Great content connects—whether it’s in the form of an article (I usually save those for later), a podcast to listen to while driving, or a cool video to watch during your commute.

While I’ve been creating content for big-name brands for years now, when I look back on my work, there is one campaign I’m particularly proud of. On the surface it seemed simple. I was tasked with increasing the brand awareness of an international insurance company—but there was a catch. We had a limited marketing budget and were operating in a saturated market. 

We knew that if we tried to play our competitors at their own game, we wouldn’t have stood a chance. So, instead of claiming that our solutions were the best, we created a content platform that was useful and interesting for customers and potential customers. With this approach, we succeeded in gathering a large following. People were interested in the topics we addressed, which meant they were also likely to be interested in what we had to sell—and they began to move down the funnel.

The key to our approach was establishing ourselves as the go-to place for when people had doubts or problems that we could help solve. For me, that is the heart of a winning content strategy.

Building a successful content strategy

Every piece of content you put out must be informed by a vision and have a coherent message. In an era where we’re constantly bombarded with visual stimuli, creating beautiful content is not enough to stand out.

We are all becoming more immune to commercial messages, and as a result more of us are opting for JOMO (Joy of Missing Out) instead of having FOMO (Fear of Missing Out). People just don’t care if you are the best in the market or have organized an amazing weekend retreat for your employees—that is, unless they have a real connection to your brand. 

You have to give people something that they need; something they find useful or interesting. You need to talk to them; about them. Make them the center of attention. Only then will you be able to sell.

But how do you create great content? I follow these guidelines to achieve success:

1. Set your S.M.A.R.T. goals

What’s the purpose of your content? Do you want to bring visitors to your website? Do you want people to download a document? Are you trying to get leads for your business? If you don’t define S.M.A.R.T. (Specific, Measurable, Achievable, Realistic, Timely) goals, you won’t know what success looks like. Oh, and don’t forget to measure everything—that’s the only way to find out if your strategy’s working and to improve it.

2. Define clear targets

You have to know your audience. Make sure to write down all the information you have about who you want to reach, create segments according to any parameter that you consider important for your business (demographics, stage of the marketing funnel, type of buyer, etc.), develop a customer persona for each of those segments and then create rich material that suits each segment. If you try to reach everyone with the same message, you’ll fail to be relevant.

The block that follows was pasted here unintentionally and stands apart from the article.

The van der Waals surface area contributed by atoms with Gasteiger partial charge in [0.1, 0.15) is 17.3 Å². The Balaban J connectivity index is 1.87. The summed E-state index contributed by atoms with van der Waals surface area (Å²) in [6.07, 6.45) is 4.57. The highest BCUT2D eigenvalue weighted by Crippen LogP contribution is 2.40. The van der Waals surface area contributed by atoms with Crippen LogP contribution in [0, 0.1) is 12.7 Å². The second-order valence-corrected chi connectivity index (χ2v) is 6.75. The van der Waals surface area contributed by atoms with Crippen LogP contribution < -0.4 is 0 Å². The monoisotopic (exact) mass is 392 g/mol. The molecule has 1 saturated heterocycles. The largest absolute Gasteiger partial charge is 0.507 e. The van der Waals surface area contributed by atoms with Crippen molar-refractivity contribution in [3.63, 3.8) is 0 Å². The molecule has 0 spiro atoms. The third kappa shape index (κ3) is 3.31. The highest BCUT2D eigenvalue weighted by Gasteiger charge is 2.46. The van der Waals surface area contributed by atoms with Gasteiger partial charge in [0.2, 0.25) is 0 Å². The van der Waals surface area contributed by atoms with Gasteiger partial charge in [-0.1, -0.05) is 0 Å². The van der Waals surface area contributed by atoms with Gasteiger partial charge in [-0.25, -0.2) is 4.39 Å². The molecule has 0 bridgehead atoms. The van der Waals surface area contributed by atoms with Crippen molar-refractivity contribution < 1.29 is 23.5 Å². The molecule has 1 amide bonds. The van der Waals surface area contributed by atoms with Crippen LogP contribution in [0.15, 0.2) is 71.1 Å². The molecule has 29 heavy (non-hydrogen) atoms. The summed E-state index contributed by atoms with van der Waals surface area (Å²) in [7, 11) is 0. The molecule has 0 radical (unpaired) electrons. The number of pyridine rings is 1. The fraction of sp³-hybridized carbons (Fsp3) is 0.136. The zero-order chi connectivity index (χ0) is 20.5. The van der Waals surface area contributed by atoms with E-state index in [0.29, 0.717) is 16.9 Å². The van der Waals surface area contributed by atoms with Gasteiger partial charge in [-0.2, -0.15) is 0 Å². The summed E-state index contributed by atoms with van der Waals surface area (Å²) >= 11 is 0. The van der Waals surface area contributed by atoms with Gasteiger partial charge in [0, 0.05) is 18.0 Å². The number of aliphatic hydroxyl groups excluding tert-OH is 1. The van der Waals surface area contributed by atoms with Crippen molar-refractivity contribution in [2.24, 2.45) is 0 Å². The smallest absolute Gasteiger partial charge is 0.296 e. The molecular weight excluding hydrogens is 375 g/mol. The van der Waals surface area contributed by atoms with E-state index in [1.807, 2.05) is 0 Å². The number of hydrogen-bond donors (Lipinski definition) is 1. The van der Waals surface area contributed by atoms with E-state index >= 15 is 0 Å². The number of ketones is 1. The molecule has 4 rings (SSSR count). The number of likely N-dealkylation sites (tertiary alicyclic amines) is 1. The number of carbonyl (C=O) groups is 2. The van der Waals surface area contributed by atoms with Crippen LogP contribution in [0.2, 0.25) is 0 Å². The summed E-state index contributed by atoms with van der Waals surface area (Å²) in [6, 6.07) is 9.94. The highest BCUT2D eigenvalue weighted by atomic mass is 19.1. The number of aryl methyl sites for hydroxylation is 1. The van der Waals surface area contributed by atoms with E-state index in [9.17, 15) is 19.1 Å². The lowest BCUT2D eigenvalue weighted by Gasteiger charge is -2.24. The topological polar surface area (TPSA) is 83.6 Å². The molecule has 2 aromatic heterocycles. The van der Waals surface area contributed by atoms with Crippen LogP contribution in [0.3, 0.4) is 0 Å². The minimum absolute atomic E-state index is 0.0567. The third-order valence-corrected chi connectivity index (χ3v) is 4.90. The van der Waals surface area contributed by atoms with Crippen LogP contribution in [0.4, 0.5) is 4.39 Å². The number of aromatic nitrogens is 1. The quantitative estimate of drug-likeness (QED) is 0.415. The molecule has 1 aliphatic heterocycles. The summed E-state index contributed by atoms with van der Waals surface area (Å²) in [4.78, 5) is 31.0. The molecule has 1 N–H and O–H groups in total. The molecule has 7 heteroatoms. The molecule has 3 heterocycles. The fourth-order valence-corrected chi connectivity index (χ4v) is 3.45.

3. Choose your channels wisely

Ask yourself two things: Why should I push content on this specific platform? and Do I have the resources needed to manage this platform properly?

You’ll have to fight the urge (and sometimes pressure from other people) to be everywhere and to do everything. Choose your battles carefully. Each channel has its own quirks, and you probably don’t need to be present in all of them. 

Find out where your target audience is and then create the content. When doing this, you’ll need to ensure your messages are coherent between different channels, within the channels themselves, and also when moving from online to offline. If you say one thing on a display ad and then get a totally different pitch over the phone with a sales agent, people will get confused.

The Holy Trinity of content.

Great content should have (at least) three things: Consistency, relevancy and value. I call this the “Holy Trinity” of content.

Consistency: Content marketing is usually a long-term process, which means you’ll need to be consistent with your publishing calendar. And yes, you should definitely have a calendar. 

Relevancy: Make your content engaging by looking at the interests of your target audience, follow trends, look for what’s hot at the moment. Do you want people to see your content and think: Meh?

Value: People want solutions, whether an answer to a question, entertainment to pass the time or a product to fix something. If you provide something valuable, you’ll win over the audience. That means they’ll connect with you and might even become promoters, which is the best advertising you can get. 

This article was written by Rui Barbosa, a trilingual marketing and communications specialist from Portugal, with over 10 years’ experience in the industry. Currently, Rui is in charge of managing B2B marketing campaigns for a global supplier of industrial and electronic components in Spain and Portugal. He takes care of content, social media profiles, video production, translation and localization, and much more. Rui is also a freelance editor and translator at VeraContent. In his spare time, he drums in a rock band and travels at every opportunity.